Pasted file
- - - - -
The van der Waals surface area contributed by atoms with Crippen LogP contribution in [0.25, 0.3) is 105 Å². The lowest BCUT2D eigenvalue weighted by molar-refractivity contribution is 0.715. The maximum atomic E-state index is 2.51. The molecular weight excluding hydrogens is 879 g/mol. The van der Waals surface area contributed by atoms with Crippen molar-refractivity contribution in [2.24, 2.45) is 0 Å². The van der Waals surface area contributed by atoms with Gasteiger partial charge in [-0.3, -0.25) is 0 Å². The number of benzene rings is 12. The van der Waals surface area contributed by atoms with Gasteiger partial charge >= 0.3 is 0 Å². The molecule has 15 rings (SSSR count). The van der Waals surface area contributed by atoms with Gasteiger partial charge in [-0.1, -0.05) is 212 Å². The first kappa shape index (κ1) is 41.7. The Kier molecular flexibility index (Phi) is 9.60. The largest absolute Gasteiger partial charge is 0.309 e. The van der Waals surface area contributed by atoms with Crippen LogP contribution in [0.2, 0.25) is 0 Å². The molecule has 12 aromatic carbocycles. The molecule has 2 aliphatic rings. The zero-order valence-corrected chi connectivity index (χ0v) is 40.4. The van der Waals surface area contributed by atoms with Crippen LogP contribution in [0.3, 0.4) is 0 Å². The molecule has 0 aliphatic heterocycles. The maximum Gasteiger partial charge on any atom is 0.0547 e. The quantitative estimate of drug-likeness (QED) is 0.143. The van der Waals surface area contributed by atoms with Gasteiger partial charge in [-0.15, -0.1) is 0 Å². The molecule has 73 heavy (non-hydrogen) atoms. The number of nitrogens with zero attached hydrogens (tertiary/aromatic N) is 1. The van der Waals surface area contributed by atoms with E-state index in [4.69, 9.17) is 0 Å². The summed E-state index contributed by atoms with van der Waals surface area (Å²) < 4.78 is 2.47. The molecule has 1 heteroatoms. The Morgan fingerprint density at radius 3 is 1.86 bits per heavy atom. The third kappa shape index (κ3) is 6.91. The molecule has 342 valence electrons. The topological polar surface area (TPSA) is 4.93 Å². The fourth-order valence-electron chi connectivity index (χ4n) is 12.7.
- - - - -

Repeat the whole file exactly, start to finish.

The van der Waals surface area contributed by atoms with Crippen LogP contribution in [0.25, 0.3) is 105 Å². The lowest BCUT2D eigenvalue weighted by molar-refractivity contribution is 0.715. The maximum atomic E-state index is 2.51. The molecular weight excluding hydrogens is 879 g/mol. The van der Waals surface area contributed by atoms with Crippen molar-refractivity contribution in [2.24, 2.45) is 0 Å². The van der Waals surface area contributed by atoms with Gasteiger partial charge in [-0.3, -0.25) is 0 Å². The number of benzene rings is 12. The van der Waals surface area contributed by atoms with Gasteiger partial charge >= 0.3 is 0 Å². The molecule has 15 rings (SSSR count). The van der Waals surface area contributed by atoms with Gasteiger partial charge in [-0.1, -0.05) is 212 Å². The first kappa shape index (κ1) is 41.7. The Kier molecular flexibility index (Phi) is 9.60. The largest absolute Gasteiger partial charge is 0.309 e. The van der Waals surface area contributed by atoms with Crippen LogP contribution in [0.2, 0.25) is 0 Å². The molecule has 12 aromatic carbocycles. The molecule has 2 aliphatic rings. The zero-order valence-corrected chi connectivity index (χ0v) is 40.4. The van der Waals surface area contributed by atoms with Crippen LogP contribution in [0.3, 0.4) is 0 Å². The molecule has 0 aliphatic heterocycles. The maximum Gasteiger partial charge on any atom is 0.0547 e. The quantitative estimate of drug-likeness (QED) is 0.143. The van der Waals surface area contributed by atoms with Gasteiger partial charge in [-0.15, -0.1) is 0 Å². The molecule has 73 heavy (non-hydrogen) atoms. The number of nitrogens with zero attached hydrogens (tertiary/aromatic N) is 1. The van der Waals surface area contributed by atoms with E-state index in [4.69, 9.17) is 0 Å². The summed E-state index contributed by atoms with van der Waals surface area (Å²) < 4.78 is 2.47. The molecule has 1 heteroatoms. The Morgan fingerprint density at radius 3 is 1.86 bits per heavy atom. The third kappa shape index (κ3) is 6.91. The molecule has 342 valence electrons. The topological polar surface area (TPSA) is 4.93 Å². The fourth-order valence-electron chi connectivity index (χ4n) is 12.7.